The UK’s National Institute for Health and Care Excellence (NICE) has not recommended tirzepatide (Mounjaro, developed by Eli Lilly) in draft guidance for treating type 2 diabetes in adults alongside diet and exercise, stating that it required more evidence on the clinical and cost-effectiveness before it could be recommended for NHS use.
“Type 2 diabetes is becoming more prevalent in society, so new treatment options are needed to help people with it to control their blood-glucose levels. Our committee can see the promise in tirzepatide but it requires more evidence to be able to evaluate both its clinical and cost effectiveness,” said Helen Knight, director of medicines evaluation at NICE. “We look forward to working with the company to ensure our committee receives the evidence it has requested so at their next meeting they can fully understand the benefits and the value of this new treatment option.”
Tirzepatide is taken weekly by injection. The company has positioned tirzepatide as an option later in the treatment pathway to offer the NHS an alternative to glucagon like peptide 1 (GLP-1) receptor agonists such as dulaglutide, liraglutide and semaglutide (ozempic/rybelsus) which are already recommended for use in the NHS.
The independent NICE committee recognised the importance of new treatment options given that fewer than two-thirds of the adults with type 2 diabetes have adequate glucose control when using current treatment options.
Evidence submitted to the committee from clinical trials showed the use of tirzepatide at any dose resulted in better glucose control and lower weight compared with semaglutide or insulin therapy. The weight reduction was more pronounced with higher doses of tirzepatide, while the effect on glucose levels seemed less dose-dependent. Similar effects were observed against all GLP-1 receptor agonists in company’s network meta-analysis, but this was uncertain.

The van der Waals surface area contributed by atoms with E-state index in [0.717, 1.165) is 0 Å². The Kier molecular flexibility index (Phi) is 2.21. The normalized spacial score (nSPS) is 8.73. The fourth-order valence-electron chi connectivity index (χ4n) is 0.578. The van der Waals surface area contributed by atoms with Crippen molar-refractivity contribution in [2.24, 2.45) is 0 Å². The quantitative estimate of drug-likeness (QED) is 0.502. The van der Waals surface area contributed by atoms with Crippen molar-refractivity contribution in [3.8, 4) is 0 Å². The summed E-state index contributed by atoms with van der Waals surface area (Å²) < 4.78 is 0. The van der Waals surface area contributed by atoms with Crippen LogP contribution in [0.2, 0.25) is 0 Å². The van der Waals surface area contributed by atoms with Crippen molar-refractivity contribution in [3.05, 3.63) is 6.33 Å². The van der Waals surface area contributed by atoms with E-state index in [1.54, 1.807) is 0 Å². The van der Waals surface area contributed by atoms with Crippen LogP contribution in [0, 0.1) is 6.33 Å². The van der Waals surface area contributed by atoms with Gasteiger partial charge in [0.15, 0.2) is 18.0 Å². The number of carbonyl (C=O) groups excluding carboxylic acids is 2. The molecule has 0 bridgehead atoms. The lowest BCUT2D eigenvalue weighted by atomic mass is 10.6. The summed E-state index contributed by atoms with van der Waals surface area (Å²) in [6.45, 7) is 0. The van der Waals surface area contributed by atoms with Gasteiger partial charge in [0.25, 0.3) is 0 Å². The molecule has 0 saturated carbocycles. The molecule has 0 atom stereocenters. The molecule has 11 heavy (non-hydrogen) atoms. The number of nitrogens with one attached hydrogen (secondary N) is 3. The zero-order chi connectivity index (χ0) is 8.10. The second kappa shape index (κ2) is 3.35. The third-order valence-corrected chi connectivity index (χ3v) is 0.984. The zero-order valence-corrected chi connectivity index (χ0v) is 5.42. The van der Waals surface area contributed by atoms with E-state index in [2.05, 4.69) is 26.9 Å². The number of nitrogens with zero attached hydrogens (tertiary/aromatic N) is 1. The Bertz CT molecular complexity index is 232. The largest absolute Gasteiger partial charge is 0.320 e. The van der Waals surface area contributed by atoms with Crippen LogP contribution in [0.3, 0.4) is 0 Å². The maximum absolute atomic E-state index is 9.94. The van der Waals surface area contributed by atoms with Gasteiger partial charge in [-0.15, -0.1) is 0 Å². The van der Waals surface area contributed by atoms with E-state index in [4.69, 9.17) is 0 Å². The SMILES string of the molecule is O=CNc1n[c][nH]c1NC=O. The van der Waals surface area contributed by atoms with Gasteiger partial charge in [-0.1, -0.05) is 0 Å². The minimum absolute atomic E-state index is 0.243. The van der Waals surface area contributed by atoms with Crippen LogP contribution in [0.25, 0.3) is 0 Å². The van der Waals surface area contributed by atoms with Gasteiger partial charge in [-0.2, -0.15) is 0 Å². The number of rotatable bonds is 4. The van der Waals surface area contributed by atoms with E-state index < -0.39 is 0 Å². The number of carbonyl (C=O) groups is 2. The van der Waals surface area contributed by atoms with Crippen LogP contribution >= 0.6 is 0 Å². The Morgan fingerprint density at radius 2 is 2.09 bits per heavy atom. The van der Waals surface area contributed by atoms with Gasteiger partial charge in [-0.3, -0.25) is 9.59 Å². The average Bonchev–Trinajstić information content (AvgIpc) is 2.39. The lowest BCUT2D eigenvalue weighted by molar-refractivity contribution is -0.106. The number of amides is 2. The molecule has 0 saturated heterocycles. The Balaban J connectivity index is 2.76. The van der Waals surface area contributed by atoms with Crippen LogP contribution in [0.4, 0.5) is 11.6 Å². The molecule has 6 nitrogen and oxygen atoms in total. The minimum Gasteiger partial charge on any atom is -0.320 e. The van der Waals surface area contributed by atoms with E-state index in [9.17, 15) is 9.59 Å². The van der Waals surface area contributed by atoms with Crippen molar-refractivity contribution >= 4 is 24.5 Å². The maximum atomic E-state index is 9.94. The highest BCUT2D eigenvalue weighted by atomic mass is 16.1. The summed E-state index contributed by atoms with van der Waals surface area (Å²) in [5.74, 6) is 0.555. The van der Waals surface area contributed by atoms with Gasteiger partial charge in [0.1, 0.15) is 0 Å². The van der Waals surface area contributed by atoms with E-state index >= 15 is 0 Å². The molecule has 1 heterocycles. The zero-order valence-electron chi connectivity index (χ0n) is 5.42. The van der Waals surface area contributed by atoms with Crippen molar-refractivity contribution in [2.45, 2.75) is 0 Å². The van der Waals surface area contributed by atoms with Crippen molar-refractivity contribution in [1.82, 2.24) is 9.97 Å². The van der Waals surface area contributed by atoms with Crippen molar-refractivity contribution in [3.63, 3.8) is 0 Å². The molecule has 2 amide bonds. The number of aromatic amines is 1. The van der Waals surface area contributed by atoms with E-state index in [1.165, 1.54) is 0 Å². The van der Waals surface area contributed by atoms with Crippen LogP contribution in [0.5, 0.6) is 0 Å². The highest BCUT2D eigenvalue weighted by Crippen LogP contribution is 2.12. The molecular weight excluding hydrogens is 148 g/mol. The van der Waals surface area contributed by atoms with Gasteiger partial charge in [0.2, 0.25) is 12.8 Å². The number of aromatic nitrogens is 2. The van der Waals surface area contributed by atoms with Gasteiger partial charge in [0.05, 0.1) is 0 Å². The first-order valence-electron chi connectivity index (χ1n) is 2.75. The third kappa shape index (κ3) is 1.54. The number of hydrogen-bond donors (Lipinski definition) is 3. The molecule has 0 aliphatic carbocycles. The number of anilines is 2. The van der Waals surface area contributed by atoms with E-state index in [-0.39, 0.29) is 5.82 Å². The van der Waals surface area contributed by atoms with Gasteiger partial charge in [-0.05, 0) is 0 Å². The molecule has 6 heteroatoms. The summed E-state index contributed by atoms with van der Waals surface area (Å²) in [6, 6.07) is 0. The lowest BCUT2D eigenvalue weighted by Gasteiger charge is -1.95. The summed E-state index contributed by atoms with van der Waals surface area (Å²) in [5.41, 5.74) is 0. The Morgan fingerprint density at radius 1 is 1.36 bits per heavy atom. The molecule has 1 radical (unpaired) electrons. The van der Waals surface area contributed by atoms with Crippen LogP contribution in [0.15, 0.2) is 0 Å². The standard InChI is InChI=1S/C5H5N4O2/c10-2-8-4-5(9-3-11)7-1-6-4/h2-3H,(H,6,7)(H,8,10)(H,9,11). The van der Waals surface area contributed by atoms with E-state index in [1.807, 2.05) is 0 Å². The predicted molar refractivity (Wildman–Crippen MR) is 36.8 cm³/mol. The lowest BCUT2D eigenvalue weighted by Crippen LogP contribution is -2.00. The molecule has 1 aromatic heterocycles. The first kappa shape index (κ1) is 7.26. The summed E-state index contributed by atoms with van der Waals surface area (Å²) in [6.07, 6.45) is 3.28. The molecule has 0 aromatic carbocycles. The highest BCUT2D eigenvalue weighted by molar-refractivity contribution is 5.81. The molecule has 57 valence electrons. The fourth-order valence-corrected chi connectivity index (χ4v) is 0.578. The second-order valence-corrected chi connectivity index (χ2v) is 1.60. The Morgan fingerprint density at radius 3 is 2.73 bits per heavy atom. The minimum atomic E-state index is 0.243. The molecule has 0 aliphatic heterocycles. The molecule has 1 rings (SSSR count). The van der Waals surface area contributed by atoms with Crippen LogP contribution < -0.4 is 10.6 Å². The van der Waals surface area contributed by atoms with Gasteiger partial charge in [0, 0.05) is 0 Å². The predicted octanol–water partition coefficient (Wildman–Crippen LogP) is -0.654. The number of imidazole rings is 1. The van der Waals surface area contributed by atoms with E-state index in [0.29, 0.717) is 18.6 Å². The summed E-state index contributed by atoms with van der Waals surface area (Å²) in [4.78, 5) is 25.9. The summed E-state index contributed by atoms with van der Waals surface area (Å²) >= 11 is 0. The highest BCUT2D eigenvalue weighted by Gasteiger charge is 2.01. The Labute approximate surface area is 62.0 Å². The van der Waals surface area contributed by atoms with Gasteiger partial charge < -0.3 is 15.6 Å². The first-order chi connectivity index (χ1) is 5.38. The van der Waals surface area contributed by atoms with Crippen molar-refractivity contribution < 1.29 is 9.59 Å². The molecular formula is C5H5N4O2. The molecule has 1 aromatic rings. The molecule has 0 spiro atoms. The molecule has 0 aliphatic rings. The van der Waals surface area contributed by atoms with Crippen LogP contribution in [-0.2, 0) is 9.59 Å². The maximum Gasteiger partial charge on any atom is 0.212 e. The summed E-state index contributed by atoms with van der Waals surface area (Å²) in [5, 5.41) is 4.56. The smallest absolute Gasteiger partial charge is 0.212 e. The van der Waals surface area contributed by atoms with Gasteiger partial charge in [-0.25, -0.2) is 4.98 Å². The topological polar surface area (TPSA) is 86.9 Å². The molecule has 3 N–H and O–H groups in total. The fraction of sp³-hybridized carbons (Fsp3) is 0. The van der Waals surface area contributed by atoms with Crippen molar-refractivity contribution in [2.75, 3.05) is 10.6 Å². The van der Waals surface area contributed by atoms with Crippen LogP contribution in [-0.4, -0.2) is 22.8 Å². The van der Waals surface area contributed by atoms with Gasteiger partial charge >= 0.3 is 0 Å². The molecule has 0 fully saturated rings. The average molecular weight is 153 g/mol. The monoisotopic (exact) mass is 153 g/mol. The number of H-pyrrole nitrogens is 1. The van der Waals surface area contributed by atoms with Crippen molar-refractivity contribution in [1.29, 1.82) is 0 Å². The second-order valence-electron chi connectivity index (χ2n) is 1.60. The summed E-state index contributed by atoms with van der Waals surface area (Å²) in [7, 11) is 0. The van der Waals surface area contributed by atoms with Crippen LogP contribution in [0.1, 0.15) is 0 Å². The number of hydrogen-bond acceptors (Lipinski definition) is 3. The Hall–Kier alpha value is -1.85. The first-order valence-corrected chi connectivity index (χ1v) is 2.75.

The committee have asked the company to provide more data to address the uncertainties in the clinical evidence, when compared to all relevant alternative treatments. This must be provided alongside further analyses and clarifications on the company’s submitted economic model.
It is also unclear how accurately the model predicts the long-term health benefits (for example avoiding complications of diabetes) with tirzepatide compared with other GPL-1 receptor agonists, so it is yet to be established if tirzepatide represents good value for money.
The committee also asked for evidence showing how the company’s model results compare with other economic models for diabetes. The price of the pre-filled disposable injection pens is commercial in confidence until final guidance is published.
A consultation on the committee’s decision has now begun via nice.org.uk and comments can be submitted until Tuesday 18 July 2023.